As the name indicates, the Amazing Race was indeed a competition. We counted steps and we celebrated a winning team. But more importantly, the event was about building team spirit, getting people together in pandemic times – and in the end, it was about making a contribution. And, of course, exercise was also on the table. Here are the top walkers’ thoughts on the initiative.
If you haven’t read the previous articles on the Amazing Race (find #1 here and #2 here), let’s start with a summary of what it was all about: System Verification’s employees were split up into teams and tasked to complete a step count corresponding to the distance between Athens and Stockholm. First team to reach that step count won. And along the way, the participants were encouraged to communicate with their fellow team members – and to get active.
One person that certainly did activate herself is Monica Boman-Hammarlund. Over two months, she walked over 1.6 million steps – an average of over 27,000 steps per day. That made her the overall top walker of the Amazing Race.
“I tried to make the most of every opportunity to get a few extra steps. If I was waiting for someone, I walked around in circles, I made my daily errands on foot … and I even kept moving as I was brushing my teeth in the mornings,” Monica says with a smile.
She’s been a frequent visitor at her local gym as well, but most of her impressive step count comes from running and walking – indoors as well as outdoors.
“My husband has a friend who has a dog. He thought that maybe the dog could benefit from what I was doing, and the dog-owner happily agreed. So I’ve been walking the dog a lot!”
Monica feels the competition has filled a purpose.
“My team’s been pushing each other through chats and email, and that’s been valuable – we’ve kind of bonded through that. The initiative definitely triggered my competitive spirit. Although I’ve been working out as usual, I’ve walked a lot more than I usually do. Several colleagues, myself included, hope that we’ll do something similar again.”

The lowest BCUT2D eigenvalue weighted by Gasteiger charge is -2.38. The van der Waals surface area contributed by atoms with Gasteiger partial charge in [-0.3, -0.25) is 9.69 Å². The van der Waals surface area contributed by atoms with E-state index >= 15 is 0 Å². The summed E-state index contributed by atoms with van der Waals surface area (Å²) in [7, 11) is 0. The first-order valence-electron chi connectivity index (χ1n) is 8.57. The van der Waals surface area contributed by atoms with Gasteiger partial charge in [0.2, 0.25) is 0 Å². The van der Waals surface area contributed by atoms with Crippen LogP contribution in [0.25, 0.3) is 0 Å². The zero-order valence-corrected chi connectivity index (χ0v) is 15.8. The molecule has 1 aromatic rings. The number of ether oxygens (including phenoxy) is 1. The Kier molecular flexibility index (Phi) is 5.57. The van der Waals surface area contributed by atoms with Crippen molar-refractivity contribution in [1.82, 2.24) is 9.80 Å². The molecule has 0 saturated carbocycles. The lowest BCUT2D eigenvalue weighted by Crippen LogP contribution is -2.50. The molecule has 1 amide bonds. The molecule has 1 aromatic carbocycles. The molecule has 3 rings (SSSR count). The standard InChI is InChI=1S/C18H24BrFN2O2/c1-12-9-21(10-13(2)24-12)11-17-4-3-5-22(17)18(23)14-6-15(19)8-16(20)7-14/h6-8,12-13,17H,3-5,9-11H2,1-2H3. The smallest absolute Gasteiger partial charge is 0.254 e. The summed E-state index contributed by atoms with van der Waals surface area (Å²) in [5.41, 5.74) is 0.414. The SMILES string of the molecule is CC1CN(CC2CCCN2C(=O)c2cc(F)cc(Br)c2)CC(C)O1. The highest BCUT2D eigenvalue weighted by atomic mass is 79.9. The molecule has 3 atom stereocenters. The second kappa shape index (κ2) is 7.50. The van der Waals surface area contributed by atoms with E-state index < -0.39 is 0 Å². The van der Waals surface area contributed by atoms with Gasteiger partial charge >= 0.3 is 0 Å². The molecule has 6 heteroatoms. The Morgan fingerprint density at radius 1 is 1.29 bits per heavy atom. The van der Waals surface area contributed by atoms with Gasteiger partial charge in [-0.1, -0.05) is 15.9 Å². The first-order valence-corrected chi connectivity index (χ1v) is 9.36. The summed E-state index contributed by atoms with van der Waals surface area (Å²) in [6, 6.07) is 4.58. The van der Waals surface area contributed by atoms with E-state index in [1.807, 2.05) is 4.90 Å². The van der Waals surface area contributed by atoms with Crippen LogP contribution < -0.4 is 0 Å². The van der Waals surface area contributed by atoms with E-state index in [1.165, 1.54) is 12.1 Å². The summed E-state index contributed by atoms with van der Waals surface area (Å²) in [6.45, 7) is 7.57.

Second-placed Selma Toskic – she was just a mere 26,000 steps behind Monica – agrees that the competition was a great idea.
“This was definitely one of the best initiatives we have ever had in our company. Considering the new way of working, and our mostly sedentary lifestyle, we all needed some extra motivation for outdoor activities in order to improve our health and introduce healthy habits in our everyday life,” says Selma.
It hasn’t just been about walking for Selma.
“I did aerobics too, but mostly it was a combination of running and long walks, especially during the weekends. There was a moment in my life when I was not able to cross the street … and a moment in my life when I decided to change that.
That’s been my driving force for almost a decade and a half – I started with some short walks, then over the time I became a big fan of hiking and trail runs. And the competition definitely gave me an extra kick.”
Monica Boman Hammarlund on one of her walks, and the amount of steps each team has walked
If individual medals would have been awarded, Johan Pearson would be our bronze medalist. Johan was also a member of Team Forrest Gump, the overall winners – “hopefully we can get together and celebrate on our next conference trip”, he says. His final tally was over 1,2 million steps. And even if the competition’s ended now, Johan won’t stop walking.
“I have definitely changed my daily routines. A morning walk is a must for me nowadays! I might not walk quite as much as I did during the competition, when I averaged between 15,000 and 30,000 steps a day. But I aim to keep at it, and also to pick up running,” he says.
The winners get 2,000 Euro, to be donated to a charity of the their choice. And Team Forrest Gump has reached a decision in an orderly and democratic manner.
“We came up with a couple of alternatives and voted. The winner was UN’s refugee agency UNHCR,” says Johan.
Selma Toskic adds:
“The competition was organized for a humanitarian purpose. I believe that all participants were inspired and motivated by knowing that our actions may mean a significant difference for someone. For a moment, we could think about a world where water, food, peace and pleasant evenings are luxury items and people have been living in pain, sickness, fear and famine for decades. I hope that our initiative will bring someone at least a slightly better life.”